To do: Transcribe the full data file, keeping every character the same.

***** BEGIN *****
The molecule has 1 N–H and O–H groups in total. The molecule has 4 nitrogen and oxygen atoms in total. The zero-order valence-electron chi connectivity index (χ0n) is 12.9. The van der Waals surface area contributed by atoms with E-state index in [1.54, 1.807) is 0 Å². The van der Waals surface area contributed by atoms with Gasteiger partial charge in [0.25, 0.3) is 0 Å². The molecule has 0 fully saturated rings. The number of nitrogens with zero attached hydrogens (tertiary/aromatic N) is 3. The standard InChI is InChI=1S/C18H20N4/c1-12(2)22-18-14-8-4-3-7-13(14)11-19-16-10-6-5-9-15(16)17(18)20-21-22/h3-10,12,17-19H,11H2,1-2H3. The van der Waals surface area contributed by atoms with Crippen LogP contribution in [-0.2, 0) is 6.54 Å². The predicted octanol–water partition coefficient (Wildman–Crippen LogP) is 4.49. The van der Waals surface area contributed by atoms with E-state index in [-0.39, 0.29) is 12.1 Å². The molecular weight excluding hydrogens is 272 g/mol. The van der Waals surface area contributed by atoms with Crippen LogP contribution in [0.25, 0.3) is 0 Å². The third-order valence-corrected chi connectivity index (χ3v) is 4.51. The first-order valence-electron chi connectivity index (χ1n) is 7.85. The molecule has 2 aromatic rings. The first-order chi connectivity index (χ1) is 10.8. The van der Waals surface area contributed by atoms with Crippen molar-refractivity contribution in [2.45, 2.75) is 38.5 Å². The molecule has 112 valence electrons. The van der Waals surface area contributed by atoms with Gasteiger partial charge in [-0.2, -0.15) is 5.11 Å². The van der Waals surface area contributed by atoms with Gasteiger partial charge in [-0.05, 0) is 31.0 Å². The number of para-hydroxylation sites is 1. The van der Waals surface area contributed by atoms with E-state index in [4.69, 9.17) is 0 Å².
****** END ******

The molecule has 1 N–H and O–H groups in total. The molecule has 4 nitrogen and oxygen atoms in total. The zero-order valence-electron chi connectivity index (χ0n) is 12.9. The van der Waals surface area contributed by atoms with E-state index in [1.54, 1.807) is 0 Å². The van der Waals surface area contributed by atoms with Gasteiger partial charge in [0.25, 0.3) is 0 Å². The molecule has 0 fully saturated rings. The number of nitrogens with zero attached hydrogens (tertiary/aromatic N) is 3. The standard InChI is InChI=1S/C18H20N4/c1-12(2)22-18-14-8-4-3-7-13(14)11-19-16-10-6-5-9-15(16)17(18)20-21-22/h3-10,12,17-19H,11H2,1-2H3. The van der Waals surface area contributed by atoms with Crippen LogP contribution in [-0.2, 0) is 6.54 Å². The predicted octanol–water partition coefficient (Wildman–Crippen LogP) is 4.49. The van der Waals surface area contributed by atoms with E-state index in [-0.39, 0.29) is 12.1 Å². The molecular weight excluding hydrogens is 272 g/mol. The van der Waals surface area contributed by atoms with Crippen LogP contribution in [0.25, 0.3) is 0 Å². The third-order valence-corrected chi connectivity index (χ3v) is 4.51. The first-order valence-electron chi connectivity index (χ1n) is 7.85. The molecule has 2 aromatic rings. The first-order chi connectivity index (χ1) is 10.8. The van der Waals surface area contributed by atoms with Crippen molar-refractivity contribution in [2.45, 2.75) is 38.5 Å². The molecule has 112 valence electrons. The van der Waals surface area contributed by atoms with Gasteiger partial charge in [-0.2, -0.15) is 5.11 Å². The van der Waals surface area contributed by atoms with Gasteiger partial charge in [-0.05, 0) is 31.0 Å². The number of para-hydroxylation sites is 1. The van der Waals surface area contributed by atoms with E-state index in [4.69, 9.17) is 0 Å².